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Newly Launched Robert M. White Dredging at Cat Island

The Robert M. White works at a stable bar in the Ship Shoal Channel in Mobile Sound, pumping sand through a 1.5-mile-long pipeline to an ecosystem restoration project on Cat Island. The White began work on July 21, three months after its launch in Morgan City, Louisiana. Photo by Sam St. John

The Robert M. White works at a stable bar in the Ship Shoal Channel in Mobile Sound, pumping sand through a 1.5-mile-long pipeline to an ecosystem restoration project on Cat Island. The White began work on July 21, three months after its launch in Morgan City, Louisiana. Photo by Sam St. John

By Judith Powers
Manson Construction Company’s newly launched dredge Robert M. White began work on July 21 to place 2 million cubic yards of sand on Cat Island, in the Gulf of Mexico 15 miles south of Gulfport, Mississippi.
The project is part of the U.S. Army Corps of Engineers’ Mississippi Coastal Improvements Program (MsCIP).  
The $14,293,598 contract was awarded to Manson on April 28, four days after the White was launched at Halimar Shipyard on the Gulf Intracoastal Waterway (GIWW) in Morgan City, Louisiana. It is named for Robert M. (Mitch) White, a lifelong dredgeman and Manson employee, who was a leader in marine industry safety. 
The dredge is digging sand from Ship Shoal, a stable bar approximately two miles east of Cat Island, and pumping to shore through a mile and a half of pipe. The borrow area is not in the littoral system. Water depth in the area is no more than 6 feet, and recreational boaters are warned of the pipeline’s presence on the bottom by buoys and lights.  
The project is an ecosystem and barrier island restoration project that will restore the eastern shore of Cat Island to its 1990 configuration, said Susan Rees, program manager for the Coastal Resiliancy Program at the Mobile District. A secondary benefit of the project is hurricane and storm protection. Rees explained that as the material is placed, shore-based equipment shapes it into dunes and beach. The design template ties into the existing dune line. In November, the completed dunes will be populated with native plants, Rees said. 
The land encompassed by the project and all but 70 acres of the island is owned by the U.S. National Park Service and the State of Mississippi, whose intent is to preserve the island forever as a natural habitat. 
Dredging is scheduled for completion in the middle of September.
Manson’s Decision
Building a new dredge “was an organic decision,” said Rachel Odell, Manson communications director. “Manson continually maintains and invests in our fleet, seeking opportunities to strengthen our capabilities to better serve our clients,” she said. The company is headquartered in Seattle, Washington, and has dredges throughout the U.S.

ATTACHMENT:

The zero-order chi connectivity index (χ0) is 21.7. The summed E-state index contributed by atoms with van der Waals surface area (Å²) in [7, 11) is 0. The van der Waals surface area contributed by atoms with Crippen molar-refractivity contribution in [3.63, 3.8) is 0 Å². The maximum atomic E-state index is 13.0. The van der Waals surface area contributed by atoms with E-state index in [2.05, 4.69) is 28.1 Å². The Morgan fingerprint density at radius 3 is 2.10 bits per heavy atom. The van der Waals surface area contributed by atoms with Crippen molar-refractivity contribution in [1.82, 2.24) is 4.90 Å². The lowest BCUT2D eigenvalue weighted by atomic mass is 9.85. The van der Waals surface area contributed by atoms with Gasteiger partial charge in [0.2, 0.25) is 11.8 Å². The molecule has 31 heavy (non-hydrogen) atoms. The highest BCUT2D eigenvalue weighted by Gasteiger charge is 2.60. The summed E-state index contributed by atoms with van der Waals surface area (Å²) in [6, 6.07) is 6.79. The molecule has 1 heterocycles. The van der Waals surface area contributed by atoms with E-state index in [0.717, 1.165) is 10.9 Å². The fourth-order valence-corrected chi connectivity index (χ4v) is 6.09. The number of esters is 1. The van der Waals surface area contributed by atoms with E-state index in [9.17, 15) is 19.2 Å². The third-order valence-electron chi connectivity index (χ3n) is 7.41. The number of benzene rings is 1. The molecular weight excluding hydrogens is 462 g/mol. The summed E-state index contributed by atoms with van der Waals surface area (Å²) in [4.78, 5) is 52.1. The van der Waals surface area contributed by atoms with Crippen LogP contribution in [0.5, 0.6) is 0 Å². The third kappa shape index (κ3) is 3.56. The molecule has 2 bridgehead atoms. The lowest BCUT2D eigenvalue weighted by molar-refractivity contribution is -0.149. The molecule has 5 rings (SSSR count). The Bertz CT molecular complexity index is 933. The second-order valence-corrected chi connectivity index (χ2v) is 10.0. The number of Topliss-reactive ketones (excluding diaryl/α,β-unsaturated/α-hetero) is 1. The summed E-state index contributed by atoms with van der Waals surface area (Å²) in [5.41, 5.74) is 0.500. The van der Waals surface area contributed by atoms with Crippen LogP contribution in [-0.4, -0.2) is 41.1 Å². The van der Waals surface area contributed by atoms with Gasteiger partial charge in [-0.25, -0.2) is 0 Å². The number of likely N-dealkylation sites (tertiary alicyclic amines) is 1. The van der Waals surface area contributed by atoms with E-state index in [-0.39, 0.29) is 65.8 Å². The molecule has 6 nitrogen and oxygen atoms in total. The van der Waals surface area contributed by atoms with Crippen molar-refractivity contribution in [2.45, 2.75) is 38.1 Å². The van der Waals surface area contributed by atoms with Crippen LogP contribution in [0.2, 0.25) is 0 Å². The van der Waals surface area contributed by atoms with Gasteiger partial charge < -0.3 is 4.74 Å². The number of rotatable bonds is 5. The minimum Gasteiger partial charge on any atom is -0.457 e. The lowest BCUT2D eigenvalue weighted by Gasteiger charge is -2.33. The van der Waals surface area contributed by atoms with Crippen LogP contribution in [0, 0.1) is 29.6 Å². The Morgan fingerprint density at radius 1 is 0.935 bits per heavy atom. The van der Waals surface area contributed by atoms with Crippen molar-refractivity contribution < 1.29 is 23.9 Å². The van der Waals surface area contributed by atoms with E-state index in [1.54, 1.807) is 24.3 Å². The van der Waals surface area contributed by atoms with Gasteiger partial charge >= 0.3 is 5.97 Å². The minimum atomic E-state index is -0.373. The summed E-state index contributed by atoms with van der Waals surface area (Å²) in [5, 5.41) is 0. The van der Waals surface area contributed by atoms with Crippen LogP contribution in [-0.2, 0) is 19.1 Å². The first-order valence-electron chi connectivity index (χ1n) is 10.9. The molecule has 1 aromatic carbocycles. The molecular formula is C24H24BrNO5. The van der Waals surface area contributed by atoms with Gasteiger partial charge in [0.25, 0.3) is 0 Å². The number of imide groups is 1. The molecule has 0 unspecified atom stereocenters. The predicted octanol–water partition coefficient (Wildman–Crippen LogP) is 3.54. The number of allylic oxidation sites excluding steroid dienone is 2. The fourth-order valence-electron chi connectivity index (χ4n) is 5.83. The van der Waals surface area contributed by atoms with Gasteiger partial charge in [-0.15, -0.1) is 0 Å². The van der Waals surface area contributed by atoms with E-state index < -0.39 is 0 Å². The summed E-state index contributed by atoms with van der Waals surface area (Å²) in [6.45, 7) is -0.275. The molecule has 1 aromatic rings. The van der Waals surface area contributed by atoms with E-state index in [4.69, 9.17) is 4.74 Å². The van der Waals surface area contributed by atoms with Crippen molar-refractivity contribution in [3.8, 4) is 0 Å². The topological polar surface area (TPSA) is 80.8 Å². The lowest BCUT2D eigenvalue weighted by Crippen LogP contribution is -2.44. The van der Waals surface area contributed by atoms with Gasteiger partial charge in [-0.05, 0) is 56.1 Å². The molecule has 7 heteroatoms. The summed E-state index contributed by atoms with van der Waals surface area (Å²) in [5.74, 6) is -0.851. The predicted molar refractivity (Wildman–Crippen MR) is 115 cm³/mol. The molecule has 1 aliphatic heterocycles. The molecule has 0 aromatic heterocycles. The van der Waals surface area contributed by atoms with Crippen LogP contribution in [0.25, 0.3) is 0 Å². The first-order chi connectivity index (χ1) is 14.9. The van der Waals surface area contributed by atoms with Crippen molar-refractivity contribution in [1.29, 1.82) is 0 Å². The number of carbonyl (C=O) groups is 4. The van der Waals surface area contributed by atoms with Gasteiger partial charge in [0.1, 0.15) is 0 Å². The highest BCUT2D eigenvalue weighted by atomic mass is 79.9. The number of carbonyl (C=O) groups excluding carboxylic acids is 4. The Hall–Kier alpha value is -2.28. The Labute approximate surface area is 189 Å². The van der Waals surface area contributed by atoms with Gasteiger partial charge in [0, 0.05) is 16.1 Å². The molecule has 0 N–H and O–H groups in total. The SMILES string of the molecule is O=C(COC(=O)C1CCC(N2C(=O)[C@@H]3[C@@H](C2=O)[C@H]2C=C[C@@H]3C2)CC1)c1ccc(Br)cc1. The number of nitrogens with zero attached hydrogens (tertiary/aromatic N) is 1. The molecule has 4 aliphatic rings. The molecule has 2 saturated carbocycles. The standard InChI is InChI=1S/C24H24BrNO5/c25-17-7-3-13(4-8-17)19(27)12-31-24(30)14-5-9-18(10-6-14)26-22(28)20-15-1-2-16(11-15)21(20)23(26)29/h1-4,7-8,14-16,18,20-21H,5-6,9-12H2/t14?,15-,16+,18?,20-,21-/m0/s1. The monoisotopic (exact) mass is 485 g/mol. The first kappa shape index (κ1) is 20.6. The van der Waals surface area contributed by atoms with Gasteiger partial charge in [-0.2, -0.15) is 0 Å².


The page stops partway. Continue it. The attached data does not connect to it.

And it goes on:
The White joins the cutter suction dredges H.R. Morris, Leonard J, Frank Bechtolt and Bob Lofgren in Manson’s fleet, which also includes 20 derrick barges/clamshell dredges, and four hopper dredges.
The White is a “brown water dredge,” designed to work the inland and near shore waterways along the Gulf Coast. 
Manson chose to build the dredge at Halimar Shipyard because it is close to the company’s Houma office yard and staff, who were instrumental with its build. The Manson team on the build included Mike Warwick, vice president, Dredge Estimating; Shawn Hillis, vice president, Equipment; Monty Logue, port engineer, Special Projects; Zach Chester, CSD assistant operations manager, Engineering; Kyle Allen, Gulf and East Coast controls manager, Equipment; and Jake Maltby, Gulf and East Coast design manager, Equipment.
IHC-America, formerly Dredge Technology Corporation, provided design and dredge components.
Though ABS Class certification was not 
required, Manson chose to obtain it.  
“The primary benefit of it is that it ensures and requires a certain level of quality control in design and materials. It also keeps us adhered to maintaining the equipment to a certain standard, and to have the dredge dry docked periodically,” Odell said. 
As the White worked its first project, Hurricane Harvey passed to the south, making landfall on the Texas coast, and devastating the area surrounding Houston. Hurricane Irma, one of the worst storms recorded in the Atlantic in history, was passing to the east, but avoided the coasts of Alabama and Mississippi, allowing work on Cat Island to continue in safety.

Specifications: Robert M. White
30-inch ABS cutter suction dredge
Length: 270 feet / 82.3 meters
Suction diameter: 30 inches / 0.76 meters
Discharge diameter: 30 inches / 0.76 meters

In this view looking north on Cat island, Manson land
equipment is shaping sand to create a beach and dune
system. The dredge Robert M. White is pumping the
sand from a bar two miles distant. Cat Island is a barrier
island in the Gulf of Mexico, 15 miles south of Gulfport,
Mississippi. (Photo by Sam St. John)

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